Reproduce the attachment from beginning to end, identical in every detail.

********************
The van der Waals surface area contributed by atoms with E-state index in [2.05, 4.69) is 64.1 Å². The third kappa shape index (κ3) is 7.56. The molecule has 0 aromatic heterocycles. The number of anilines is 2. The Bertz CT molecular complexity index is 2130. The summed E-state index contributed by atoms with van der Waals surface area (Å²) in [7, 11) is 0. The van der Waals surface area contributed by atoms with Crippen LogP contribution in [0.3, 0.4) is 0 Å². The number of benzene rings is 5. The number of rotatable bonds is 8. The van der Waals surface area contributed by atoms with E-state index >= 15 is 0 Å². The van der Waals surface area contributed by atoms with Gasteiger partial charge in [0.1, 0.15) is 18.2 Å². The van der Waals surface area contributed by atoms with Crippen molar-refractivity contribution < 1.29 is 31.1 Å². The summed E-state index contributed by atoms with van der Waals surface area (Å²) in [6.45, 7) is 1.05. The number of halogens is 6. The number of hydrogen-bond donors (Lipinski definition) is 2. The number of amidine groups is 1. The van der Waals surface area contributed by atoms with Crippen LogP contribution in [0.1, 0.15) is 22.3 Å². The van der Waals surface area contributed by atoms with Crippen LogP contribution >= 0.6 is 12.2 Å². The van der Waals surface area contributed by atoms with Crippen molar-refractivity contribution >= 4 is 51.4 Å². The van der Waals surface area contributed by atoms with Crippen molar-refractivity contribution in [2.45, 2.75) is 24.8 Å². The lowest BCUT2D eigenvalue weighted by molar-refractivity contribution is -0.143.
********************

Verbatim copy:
The van der Waals surface area contributed by atoms with E-state index in [2.05, 4.69) is 64.1 Å². The third kappa shape index (κ3) is 7.56. The molecule has 0 aromatic heterocycles. The number of anilines is 2. The Bertz CT molecular complexity index is 2130. The summed E-state index contributed by atoms with van der Waals surface area (Å²) in [7, 11) is 0. The van der Waals surface area contributed by atoms with Crippen LogP contribution in [0.3, 0.4) is 0 Å². The number of benzene rings is 5. The number of rotatable bonds is 8. The van der Waals surface area contributed by atoms with E-state index >= 15 is 0 Å². The van der Waals surface area contributed by atoms with Gasteiger partial charge in [0.1, 0.15) is 18.2 Å². The van der Waals surface area contributed by atoms with Crippen molar-refractivity contribution < 1.29 is 31.1 Å². The summed E-state index contributed by atoms with van der Waals surface area (Å²) in [6.45, 7) is 1.05. The number of halogens is 6. The number of hydrogen-bond donors (Lipinski definition) is 2. The number of amidine groups is 1. The van der Waals surface area contributed by atoms with Crippen LogP contribution in [0.1, 0.15) is 22.3 Å². The van der Waals surface area contributed by atoms with Crippen LogP contribution >= 0.6 is 12.2 Å². The van der Waals surface area contributed by atoms with Crippen molar-refractivity contribution >= 4 is 51.4 Å². The van der Waals surface area contributed by atoms with Crippen molar-refractivity contribution in [2.45, 2.75) is 24.8 Å². The lowest BCUT2D eigenvalue weighted by molar-refractivity contribution is -0.143.